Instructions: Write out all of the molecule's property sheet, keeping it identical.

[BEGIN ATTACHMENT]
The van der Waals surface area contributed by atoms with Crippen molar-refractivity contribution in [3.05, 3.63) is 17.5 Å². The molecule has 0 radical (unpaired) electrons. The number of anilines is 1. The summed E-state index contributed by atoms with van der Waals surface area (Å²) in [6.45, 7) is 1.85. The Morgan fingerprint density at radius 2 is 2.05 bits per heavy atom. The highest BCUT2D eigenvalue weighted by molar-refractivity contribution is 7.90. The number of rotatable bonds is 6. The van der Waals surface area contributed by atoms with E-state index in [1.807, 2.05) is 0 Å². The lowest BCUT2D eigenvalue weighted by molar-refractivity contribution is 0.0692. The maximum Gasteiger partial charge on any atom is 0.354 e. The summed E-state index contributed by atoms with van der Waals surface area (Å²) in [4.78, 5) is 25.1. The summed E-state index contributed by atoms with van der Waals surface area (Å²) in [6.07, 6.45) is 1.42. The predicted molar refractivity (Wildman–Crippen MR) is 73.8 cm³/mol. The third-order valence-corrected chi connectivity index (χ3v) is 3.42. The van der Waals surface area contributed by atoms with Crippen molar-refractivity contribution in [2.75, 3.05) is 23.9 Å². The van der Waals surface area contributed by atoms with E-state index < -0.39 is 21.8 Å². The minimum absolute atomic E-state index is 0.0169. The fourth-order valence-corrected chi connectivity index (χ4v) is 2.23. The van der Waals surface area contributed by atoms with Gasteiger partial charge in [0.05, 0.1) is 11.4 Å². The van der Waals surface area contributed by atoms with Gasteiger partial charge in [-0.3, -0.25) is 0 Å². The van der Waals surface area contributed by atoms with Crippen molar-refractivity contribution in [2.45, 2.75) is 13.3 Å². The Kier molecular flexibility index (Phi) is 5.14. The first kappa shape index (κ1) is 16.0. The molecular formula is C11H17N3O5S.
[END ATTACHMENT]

The van der Waals surface area contributed by atoms with Crippen molar-refractivity contribution in [3.05, 3.63) is 17.5 Å². The molecule has 0 radical (unpaired) electrons. The number of anilines is 1. The summed E-state index contributed by atoms with van der Waals surface area (Å²) in [6.45, 7) is 1.85. The Morgan fingerprint density at radius 2 is 2.05 bits per heavy atom. The highest BCUT2D eigenvalue weighted by molar-refractivity contribution is 7.90. The number of rotatable bonds is 6. The van der Waals surface area contributed by atoms with E-state index in [1.807, 2.05) is 0 Å². The lowest BCUT2D eigenvalue weighted by molar-refractivity contribution is 0.0692. The maximum Gasteiger partial charge on any atom is 0.354 e. The summed E-state index contributed by atoms with van der Waals surface area (Å²) in [4.78, 5) is 25.1. The summed E-state index contributed by atoms with van der Waals surface area (Å²) in [6.07, 6.45) is 1.42. The predicted molar refractivity (Wildman–Crippen MR) is 73.8 cm³/mol. The third-order valence-corrected chi connectivity index (χ3v) is 3.42. The van der Waals surface area contributed by atoms with Crippen molar-refractivity contribution in [2.75, 3.05) is 23.9 Å². The van der Waals surface area contributed by atoms with E-state index < -0.39 is 21.8 Å². The minimum absolute atomic E-state index is 0.0169. The fourth-order valence-corrected chi connectivity index (χ4v) is 2.23. The van der Waals surface area contributed by atoms with Gasteiger partial charge in [0.05, 0.1) is 11.4 Å². The van der Waals surface area contributed by atoms with Gasteiger partial charge in [-0.3, -0.25) is 0 Å². The van der Waals surface area contributed by atoms with Crippen molar-refractivity contribution in [2.45, 2.75) is 13.3 Å². The Kier molecular flexibility index (Phi) is 5.14. The first kappa shape index (κ1) is 16.0. The molecular formula is C11H17N3O5S.